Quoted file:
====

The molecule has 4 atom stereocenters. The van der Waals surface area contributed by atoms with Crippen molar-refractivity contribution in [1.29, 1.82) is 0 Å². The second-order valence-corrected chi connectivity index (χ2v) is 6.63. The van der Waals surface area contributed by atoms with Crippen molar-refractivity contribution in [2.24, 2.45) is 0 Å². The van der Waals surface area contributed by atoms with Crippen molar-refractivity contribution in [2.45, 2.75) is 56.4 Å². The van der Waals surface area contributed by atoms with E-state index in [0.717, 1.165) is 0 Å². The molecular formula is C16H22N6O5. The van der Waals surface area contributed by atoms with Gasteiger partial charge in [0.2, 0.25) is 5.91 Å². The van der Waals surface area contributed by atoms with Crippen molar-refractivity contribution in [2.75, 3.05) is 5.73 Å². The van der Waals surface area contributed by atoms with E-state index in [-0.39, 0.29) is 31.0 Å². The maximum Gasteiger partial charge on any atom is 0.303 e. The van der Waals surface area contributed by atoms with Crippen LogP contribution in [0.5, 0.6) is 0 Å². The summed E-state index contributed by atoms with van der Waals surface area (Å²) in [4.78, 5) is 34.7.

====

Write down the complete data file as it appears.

The molecule has 4 atom stereocenters. The van der Waals surface area contributed by atoms with Crippen molar-refractivity contribution in [1.29, 1.82) is 0 Å². The second-order valence-corrected chi connectivity index (χ2v) is 6.63. The van der Waals surface area contributed by atoms with Crippen molar-refractivity contribution in [2.24, 2.45) is 0 Å². The van der Waals surface area contributed by atoms with Crippen molar-refractivity contribution in [2.45, 2.75) is 56.4 Å². The van der Waals surface area contributed by atoms with E-state index in [0.717, 1.165) is 0 Å². The molecular formula is C16H22N6O5. The van der Waals surface area contributed by atoms with Gasteiger partial charge in [0.2, 0.25) is 5.91 Å². The van der Waals surface area contributed by atoms with Crippen molar-refractivity contribution in [2.75, 3.05) is 5.73 Å². The van der Waals surface area contributed by atoms with E-state index in [-0.39, 0.29) is 31.0 Å². The maximum Gasteiger partial charge on any atom is 0.303 e. The van der Waals surface area contributed by atoms with Crippen LogP contribution in [0.5, 0.6) is 0 Å². The summed E-state index contributed by atoms with van der Waals surface area (Å²) in [4.78, 5) is 34.7.